Fragility

  • Frames

It is October 13, 2020. Yesterday the British government announced a new national approach to the COVID-19 pandemic. Four different levels in daily new infections are defined and linked to measures such as maximum size for meetings and limited opening hours / general closure of pubs and restaurants. Just like in the Netherlands, the numbers of infections and hospitalizations are growing exponentially again.

BBC radio reports on mutiny in the North, against the determination by the national government of levels to regions. Some districts / boroughs are taking matters into their own hands, mainly on the ground that damage to the economy (whatever is meant by it) should be proportional to health risk and is best evaluated by local government.

The organization of local British political democracy seems chaotic to outsiders. What shines through is that a period of roughly 75 years of administrative stability and relative economic prosperity has made governance structure fragile and stripped of many functions that together could have formed an effective political immune system.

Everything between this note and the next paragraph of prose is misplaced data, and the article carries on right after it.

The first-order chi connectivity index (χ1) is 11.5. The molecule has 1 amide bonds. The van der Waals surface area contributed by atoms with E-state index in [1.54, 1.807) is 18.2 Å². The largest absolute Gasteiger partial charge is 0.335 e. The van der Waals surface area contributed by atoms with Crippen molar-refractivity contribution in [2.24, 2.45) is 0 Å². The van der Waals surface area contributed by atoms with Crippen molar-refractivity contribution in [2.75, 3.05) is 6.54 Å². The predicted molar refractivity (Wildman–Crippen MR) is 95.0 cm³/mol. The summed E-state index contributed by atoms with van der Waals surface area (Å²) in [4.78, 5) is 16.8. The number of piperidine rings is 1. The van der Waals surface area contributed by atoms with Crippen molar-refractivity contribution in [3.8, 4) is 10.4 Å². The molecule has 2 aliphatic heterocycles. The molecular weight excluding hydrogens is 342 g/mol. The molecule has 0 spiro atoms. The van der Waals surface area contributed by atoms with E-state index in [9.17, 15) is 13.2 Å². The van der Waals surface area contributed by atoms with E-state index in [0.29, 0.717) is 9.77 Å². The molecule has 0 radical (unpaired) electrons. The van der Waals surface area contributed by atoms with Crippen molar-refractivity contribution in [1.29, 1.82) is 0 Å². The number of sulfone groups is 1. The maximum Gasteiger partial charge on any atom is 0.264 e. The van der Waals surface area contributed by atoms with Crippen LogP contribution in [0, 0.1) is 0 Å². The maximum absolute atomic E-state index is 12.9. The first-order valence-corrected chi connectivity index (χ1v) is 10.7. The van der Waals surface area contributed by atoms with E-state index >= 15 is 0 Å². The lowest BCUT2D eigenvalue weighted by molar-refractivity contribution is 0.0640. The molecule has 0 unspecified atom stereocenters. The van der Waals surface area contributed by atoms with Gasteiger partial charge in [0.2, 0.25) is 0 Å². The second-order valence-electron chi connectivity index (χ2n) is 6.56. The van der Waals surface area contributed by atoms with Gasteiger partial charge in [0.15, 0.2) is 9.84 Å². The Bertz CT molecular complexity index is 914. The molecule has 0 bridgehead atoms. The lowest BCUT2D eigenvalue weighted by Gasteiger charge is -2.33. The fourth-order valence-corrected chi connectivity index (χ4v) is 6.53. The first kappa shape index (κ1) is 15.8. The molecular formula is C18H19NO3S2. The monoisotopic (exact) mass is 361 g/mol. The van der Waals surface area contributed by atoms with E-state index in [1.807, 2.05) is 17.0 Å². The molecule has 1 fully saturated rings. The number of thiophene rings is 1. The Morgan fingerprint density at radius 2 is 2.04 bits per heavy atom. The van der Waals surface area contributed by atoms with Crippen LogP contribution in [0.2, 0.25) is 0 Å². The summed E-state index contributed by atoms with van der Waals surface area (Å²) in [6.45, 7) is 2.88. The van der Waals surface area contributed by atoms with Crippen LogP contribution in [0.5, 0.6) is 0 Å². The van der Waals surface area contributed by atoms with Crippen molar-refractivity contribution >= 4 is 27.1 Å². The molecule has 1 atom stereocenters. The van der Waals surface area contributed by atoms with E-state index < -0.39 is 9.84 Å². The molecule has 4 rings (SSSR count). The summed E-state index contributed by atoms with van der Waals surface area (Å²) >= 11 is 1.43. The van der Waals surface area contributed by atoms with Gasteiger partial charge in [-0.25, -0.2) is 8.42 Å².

In the wake of this, the ubiquitous communication capabilities of the internet have reversed the initially associated expectations. Not the individualization of publication potential but the generic submission to social media is what seems to have crystallized. Influencers with millions of followers become propaganda machines that, for a small fee, get entire popular movements off the ground, while the indirect democracy loses its grip.

Tonight the Dutch Prime Minister will announce the Dutch measures. It is predictable that the economy will suffer and that the young will have to refrain from mass parties. It is difficult to predict how this will turn out in the short term, other than that in the Netherlands too the fragility of our democracy-under-pressure becomes acutely visible.